Keep in mind the cost-value ratio expresses resale value as a percentage of construction cost. When cost and value are equal, the ratio is 100%; when cost is higher than value, the ratio is less than 100%; when value is higher than cost, the ratio exceeds 100%.

If resale value concerns you, before remodeling call in a trusted real estate agent or contractor who can tell you what buyers in your area are looking for and where your house might need improvement when compared to the competition. For example, adding a bedroom isn’t always a good choice, but it might be if your house has fewer bedrooms than the Jones’s next door. If you plan to move soon, most agents will advise you to focus on making your house bright, airy, and uncluttered while repairing anything that is broken or leaking. Stick with low budget projects that will have broad appeal, like fresh paint in light, neutral colors. It is said that putting light colors on the walls will make the rooms look bigger. Upgrade your trim and doors. Give the house a face-lift with new floor coverings, or if you have hardwoods under your carpet, tear out the carpet and, have your hardwoods finished. Remember as you plan your remodeling, that most house buyers are walking around with a mental checklist of “must haves”. If your house is missing even one item from the list, it risks being disqualified from consideration. So if you want to convert a fourth bedroom into a den or study, make sure the next owner can easily make it a bedroom again. Remember that anything you add that isn’t on the buyer’s checklist, even something attractive, won’t be highly valued. So if resale is a primary concern, stick to the basics. At best, a unique home will stay on the market longer until the rare family that shares your taste comes along. At worst, it will fetch a lower price than a more conventional home.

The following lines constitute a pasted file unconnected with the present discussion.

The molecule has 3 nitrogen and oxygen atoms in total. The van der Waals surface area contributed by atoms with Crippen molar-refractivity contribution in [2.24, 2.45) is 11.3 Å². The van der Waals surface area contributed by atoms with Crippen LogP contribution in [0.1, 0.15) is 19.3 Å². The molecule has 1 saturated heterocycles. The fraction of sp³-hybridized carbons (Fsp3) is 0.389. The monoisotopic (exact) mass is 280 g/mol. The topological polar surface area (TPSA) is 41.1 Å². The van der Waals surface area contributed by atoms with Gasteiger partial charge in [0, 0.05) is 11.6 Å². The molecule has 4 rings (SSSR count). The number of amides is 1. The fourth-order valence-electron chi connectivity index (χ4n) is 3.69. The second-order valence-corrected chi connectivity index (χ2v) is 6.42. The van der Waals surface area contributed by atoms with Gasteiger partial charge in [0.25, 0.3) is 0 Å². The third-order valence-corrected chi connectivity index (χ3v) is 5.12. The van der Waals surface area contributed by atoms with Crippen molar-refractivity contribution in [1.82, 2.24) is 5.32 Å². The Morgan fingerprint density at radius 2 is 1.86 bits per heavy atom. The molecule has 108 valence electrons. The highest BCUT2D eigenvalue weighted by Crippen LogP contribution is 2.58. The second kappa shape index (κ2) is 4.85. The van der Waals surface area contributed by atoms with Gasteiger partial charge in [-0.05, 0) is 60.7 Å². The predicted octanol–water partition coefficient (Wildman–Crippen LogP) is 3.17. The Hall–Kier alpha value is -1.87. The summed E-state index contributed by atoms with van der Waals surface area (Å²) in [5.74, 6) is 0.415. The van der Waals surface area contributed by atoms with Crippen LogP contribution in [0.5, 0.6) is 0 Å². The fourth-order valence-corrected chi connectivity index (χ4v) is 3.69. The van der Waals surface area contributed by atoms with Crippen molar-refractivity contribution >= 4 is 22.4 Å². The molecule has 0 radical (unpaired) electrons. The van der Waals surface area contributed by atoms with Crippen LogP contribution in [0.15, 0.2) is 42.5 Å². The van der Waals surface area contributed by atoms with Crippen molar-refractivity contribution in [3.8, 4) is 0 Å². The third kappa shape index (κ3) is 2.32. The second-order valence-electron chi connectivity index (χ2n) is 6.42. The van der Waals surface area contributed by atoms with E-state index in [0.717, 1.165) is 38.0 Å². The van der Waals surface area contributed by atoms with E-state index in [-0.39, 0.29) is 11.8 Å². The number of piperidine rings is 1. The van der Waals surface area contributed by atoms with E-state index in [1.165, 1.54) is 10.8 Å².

If you are staying longer, raise your sights. An architect, or contractor, may point you toward a solution you have not thought of. Too often people have a problem and they don’t quite know how to solve it, so they add space onto space that didn’t work to begin with. A better idea would be moving a wall to help traffic circulation, at little cost. Some fixes are even easier. If the living room is dark, maybe you just need to cut down a tree outside to let in more light in. 


At the other extreme, if a house’s flaws are obvious and serious, you might be better off selling it as is, or tearing it down and starting over. You’re not going to fool buyers. A lot of older homes are on beautiful sites where the value is really in the land. Owners sometimes work against themselves by trying to make a house into something it was never meant to be.

What if you’re planning on sticking around? How much should you spend on the big items, kitchens, and bathrooms? Enough to keep up with the Jones’s but not much more. In other words, if everyone else on the street has granite countertops, then you should too. But don’t go for the gigantic professional stove if you never cook and nobody else on your street has one. The same principle applies to bathrooms. Adding a bathroom boosts you in to a higher tier of properties in the minds of those homebuyers with checklists. But there is no need to do it fancy.

A good way to boost the return on your renovation is to avoid unnecessary costs. You can lower expenses by focusing work on just one section of the house. If you have a two-story house, try to make any additions two stories as well. You’ll need a foundation and a roof anyway, and the incremental cost of one more floor is comparatively small. Also,  think ahead about how you’ll use the space from day to day. Is there a place for the kids to drop their backpacks? If the little things matter to you, then they will probably matter to the next owner as well.

Remodeling for whatever reason can be just the ticket to enjoying your home to its fullest. So, start making your plans and “Let the changes begin!